When you think about scale, you probably think about Amazon. And Werner Vogels, Amazon’s CTO, has plenty to say about practicing release management
In a review of Vogels’ speech at Amazon’s developer conference
, Charles Babcock of Information Week highlights the influential CTO’s view that enterprise IT development has to be recrafted in favor of systems that are controllable, resilient, adaptive and data driven.
Vogels thinks of controllable applications as "decomposed into small, loosely coupled, stateless building blocks." These run in an environment where the systems architect no longer thinks about physical servers, and so is no longer bound by resource constraints. This same concept, of course, is what underlies Amazon's own Elastic Compute Cloud, which provides resource scaling on demand.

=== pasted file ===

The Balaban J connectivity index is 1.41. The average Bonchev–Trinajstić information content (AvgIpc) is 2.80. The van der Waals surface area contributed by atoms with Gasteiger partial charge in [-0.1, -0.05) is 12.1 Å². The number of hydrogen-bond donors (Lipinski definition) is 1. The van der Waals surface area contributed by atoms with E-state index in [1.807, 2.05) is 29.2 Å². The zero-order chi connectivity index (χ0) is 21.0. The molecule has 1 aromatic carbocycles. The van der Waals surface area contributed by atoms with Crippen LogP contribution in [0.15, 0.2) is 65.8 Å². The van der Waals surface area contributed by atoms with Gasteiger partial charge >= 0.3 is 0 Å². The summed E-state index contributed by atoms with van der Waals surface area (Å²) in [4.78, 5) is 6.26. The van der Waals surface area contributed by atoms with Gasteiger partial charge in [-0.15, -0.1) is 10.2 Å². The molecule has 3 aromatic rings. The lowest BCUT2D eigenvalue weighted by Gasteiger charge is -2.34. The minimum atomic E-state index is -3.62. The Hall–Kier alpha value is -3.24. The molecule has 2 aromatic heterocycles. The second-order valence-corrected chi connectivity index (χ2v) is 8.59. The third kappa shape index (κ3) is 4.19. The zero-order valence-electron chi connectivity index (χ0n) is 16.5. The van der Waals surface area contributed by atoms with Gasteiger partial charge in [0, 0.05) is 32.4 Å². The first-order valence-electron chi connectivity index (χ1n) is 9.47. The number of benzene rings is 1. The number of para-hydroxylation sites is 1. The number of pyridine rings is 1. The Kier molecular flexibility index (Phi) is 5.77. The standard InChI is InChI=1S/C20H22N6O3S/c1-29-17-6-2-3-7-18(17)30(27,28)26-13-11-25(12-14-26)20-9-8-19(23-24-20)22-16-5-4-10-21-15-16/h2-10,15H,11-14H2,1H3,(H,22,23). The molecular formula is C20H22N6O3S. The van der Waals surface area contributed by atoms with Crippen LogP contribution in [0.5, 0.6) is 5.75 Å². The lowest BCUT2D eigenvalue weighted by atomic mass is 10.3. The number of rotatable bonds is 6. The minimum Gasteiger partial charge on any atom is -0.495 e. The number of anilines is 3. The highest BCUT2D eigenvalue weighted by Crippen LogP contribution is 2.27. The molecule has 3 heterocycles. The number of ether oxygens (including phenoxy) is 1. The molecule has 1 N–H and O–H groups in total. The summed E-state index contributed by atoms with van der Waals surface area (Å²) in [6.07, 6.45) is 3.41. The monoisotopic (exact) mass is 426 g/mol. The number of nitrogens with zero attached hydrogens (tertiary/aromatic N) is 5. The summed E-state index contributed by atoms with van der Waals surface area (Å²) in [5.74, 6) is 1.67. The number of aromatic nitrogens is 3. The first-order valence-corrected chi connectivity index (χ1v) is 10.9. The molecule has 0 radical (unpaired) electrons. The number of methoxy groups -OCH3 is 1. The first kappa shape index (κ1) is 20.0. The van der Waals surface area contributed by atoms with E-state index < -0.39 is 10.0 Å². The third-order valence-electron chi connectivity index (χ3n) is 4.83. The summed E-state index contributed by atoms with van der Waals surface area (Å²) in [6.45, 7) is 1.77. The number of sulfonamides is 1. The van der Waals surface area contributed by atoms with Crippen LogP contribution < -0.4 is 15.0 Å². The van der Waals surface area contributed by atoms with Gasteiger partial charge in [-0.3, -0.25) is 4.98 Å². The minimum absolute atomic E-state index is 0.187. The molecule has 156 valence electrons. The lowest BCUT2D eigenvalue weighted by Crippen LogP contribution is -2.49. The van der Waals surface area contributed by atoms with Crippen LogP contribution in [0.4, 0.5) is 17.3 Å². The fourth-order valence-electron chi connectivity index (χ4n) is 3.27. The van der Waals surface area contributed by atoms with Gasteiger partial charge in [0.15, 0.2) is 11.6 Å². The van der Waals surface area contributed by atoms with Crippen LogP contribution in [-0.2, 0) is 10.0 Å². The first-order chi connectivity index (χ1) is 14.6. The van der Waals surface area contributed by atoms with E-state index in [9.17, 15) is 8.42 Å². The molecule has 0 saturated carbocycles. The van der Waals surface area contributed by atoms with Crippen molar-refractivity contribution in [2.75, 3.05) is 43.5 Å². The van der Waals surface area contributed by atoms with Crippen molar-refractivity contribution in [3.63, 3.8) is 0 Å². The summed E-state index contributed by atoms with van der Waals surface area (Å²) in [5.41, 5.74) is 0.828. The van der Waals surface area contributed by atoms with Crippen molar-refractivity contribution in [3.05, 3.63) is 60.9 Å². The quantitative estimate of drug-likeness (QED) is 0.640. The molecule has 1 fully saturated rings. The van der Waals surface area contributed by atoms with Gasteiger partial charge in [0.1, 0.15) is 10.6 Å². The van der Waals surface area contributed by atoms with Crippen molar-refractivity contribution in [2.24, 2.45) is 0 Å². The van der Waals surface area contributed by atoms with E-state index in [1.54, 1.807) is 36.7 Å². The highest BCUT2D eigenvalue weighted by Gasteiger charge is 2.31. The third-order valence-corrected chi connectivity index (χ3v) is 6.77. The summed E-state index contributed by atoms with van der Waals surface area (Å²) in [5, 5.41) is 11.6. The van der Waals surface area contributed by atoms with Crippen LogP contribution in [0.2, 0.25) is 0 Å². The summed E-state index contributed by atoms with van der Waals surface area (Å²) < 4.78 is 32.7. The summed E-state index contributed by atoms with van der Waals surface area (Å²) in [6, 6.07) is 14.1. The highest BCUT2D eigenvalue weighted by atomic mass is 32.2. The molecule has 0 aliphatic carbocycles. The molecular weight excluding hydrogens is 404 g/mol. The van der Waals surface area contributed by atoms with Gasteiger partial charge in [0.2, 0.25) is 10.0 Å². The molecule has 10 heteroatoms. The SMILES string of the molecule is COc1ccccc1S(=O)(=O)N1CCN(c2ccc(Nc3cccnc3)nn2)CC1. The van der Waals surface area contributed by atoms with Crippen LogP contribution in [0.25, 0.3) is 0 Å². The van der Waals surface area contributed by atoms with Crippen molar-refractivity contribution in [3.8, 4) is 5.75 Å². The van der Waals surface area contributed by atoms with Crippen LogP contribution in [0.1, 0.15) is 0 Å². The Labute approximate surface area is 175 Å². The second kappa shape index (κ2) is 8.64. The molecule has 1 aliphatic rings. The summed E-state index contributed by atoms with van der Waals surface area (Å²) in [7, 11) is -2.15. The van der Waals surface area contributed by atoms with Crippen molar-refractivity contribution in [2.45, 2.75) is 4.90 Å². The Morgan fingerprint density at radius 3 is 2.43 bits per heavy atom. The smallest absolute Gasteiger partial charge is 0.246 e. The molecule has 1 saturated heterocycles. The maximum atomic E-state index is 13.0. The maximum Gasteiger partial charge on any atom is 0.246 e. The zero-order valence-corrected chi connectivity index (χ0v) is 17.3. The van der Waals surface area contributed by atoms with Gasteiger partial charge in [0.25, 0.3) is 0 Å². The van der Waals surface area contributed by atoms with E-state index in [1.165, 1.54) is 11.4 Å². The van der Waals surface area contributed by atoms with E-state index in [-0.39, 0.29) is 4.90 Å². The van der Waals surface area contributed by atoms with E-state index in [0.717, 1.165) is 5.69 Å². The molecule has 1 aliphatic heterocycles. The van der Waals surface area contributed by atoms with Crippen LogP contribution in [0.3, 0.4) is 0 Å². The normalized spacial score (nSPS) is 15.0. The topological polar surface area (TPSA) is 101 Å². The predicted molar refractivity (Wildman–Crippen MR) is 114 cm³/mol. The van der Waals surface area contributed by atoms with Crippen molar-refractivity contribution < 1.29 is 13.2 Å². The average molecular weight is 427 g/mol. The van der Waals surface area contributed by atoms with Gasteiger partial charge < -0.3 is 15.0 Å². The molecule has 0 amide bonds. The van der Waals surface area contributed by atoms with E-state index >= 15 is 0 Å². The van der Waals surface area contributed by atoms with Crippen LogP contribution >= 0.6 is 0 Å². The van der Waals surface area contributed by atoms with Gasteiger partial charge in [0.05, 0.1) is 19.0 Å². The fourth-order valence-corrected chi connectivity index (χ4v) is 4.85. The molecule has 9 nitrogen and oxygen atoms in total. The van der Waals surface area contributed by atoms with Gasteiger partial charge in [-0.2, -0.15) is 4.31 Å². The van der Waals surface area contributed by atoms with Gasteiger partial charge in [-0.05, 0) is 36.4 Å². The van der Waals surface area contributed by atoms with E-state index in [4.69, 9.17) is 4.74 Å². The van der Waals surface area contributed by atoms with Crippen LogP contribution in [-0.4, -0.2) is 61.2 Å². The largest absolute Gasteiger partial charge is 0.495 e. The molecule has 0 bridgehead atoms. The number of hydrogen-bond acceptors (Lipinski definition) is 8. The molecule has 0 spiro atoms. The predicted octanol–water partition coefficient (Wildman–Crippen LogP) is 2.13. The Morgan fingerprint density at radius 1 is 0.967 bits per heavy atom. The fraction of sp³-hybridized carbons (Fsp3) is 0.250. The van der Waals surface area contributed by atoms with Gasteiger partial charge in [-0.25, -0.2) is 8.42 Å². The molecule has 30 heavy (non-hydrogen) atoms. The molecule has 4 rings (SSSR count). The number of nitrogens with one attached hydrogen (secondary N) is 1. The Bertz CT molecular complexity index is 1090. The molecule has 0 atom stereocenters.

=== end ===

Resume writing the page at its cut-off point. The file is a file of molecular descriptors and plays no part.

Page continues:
Key to Amazon's success at scale is its ability to roll out new software across its whole platform. The company can update 10,000 servers at a time and roll back changes with a single system call. This continuous deployment environment allows Amazon to push out new code once every 11 seconds, on average.
Effective release management requires constant monitoring of new releases, and Amazon has its entire infrastructure instrumented to log performance and failures. This gives the company early warnings of system slowdown or failure. In such a large environment, failure is to be expected, so it’s critical that an event such as a disk drive failure on the S3 storage system is well tolerated and provided for with resilient design.
Amazon is a challenging IT operations environment that provides services to both internal and external customers. That the company is able to do this at enormous scale is a testament to its success at understanding release management across a very large environment.